State Bar's Role in Lobbying
The Arizona Supreme Court recently modified Rule 32 to clarify the State Bar's role in lobbying. The modification reads:
The State Bar shall conduct any lobbying activities in compliance with Keller v. State Bar of California, 496 U.S. 1 (1990). Additionally, a member who objects to particular State Bar lobbying activities may request a refund of the portion of the annual fee allocable to those activities at the end of the membership year.
The State Bar conducts lobbying activities to promote bills drafted by our sections to improve the practice of law. These bills are approved by the Board of Governors before lobbying activiity begins. The State Bar then finds legislators willing to sponsor these bills.
The State Bar also is involved with bar associations nationwide to lobby for funding the Legal Services Corporation, which seeks to ensure equal access to justice to all Americans by providing civil legal assistance to those who otherwise would be unable to afford it.
Keller v. State Bar of California 496 U.S. 1 (1990) requires that mandatory bars may not use fees for political or ideological activities that do not directly promote the core interests of the mandatory bar, interests of the legal profession, improve the administration of justice, or promote advancements in Arizona jurisprudence.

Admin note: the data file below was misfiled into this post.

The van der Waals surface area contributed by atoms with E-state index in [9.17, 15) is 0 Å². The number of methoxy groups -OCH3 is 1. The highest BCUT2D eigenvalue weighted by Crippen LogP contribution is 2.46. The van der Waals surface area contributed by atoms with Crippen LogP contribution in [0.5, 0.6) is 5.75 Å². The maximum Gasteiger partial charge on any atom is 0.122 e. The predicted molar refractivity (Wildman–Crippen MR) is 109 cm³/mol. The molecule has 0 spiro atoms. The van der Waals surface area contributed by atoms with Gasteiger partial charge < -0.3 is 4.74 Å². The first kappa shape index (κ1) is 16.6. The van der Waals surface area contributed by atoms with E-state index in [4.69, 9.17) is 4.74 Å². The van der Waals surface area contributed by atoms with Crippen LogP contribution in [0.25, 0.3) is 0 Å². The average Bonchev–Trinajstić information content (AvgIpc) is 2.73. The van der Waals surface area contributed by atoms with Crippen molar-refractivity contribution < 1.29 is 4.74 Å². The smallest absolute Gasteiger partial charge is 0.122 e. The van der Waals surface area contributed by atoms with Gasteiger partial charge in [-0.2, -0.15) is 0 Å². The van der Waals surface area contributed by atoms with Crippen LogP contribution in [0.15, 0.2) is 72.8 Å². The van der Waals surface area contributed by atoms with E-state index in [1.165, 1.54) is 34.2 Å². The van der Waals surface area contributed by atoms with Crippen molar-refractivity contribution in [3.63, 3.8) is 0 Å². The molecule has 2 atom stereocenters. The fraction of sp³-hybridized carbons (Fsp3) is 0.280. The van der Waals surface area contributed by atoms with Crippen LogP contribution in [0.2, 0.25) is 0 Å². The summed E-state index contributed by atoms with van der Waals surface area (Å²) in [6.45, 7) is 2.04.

This does not mean that a mandatory bar in the United States cannot take a position on an issue outside of those areas, only that it may be required to refund the portion of dues spent lobbying on those issues that do not meet the Keller standard. Members of those bars have the option of challenging the positions taken to determine if a portion of their dues should be refunded.
As directed by the court, the State Bar of Arizona uses what is called a "Keller-Pure" approach regarding lobbying and political issues. Our Bar gives every issue a Keller analysis before the organization takes a position. If it is determined that the issue would not pass the Keller standard, the State Bar of Arizona's bylaws do not allow it to take a position or use staff time on behalf of a proposal.
You can read the Keller v. State Bar of California opinion here. There are additional cases which modified the Keller standards since the initial case was decided.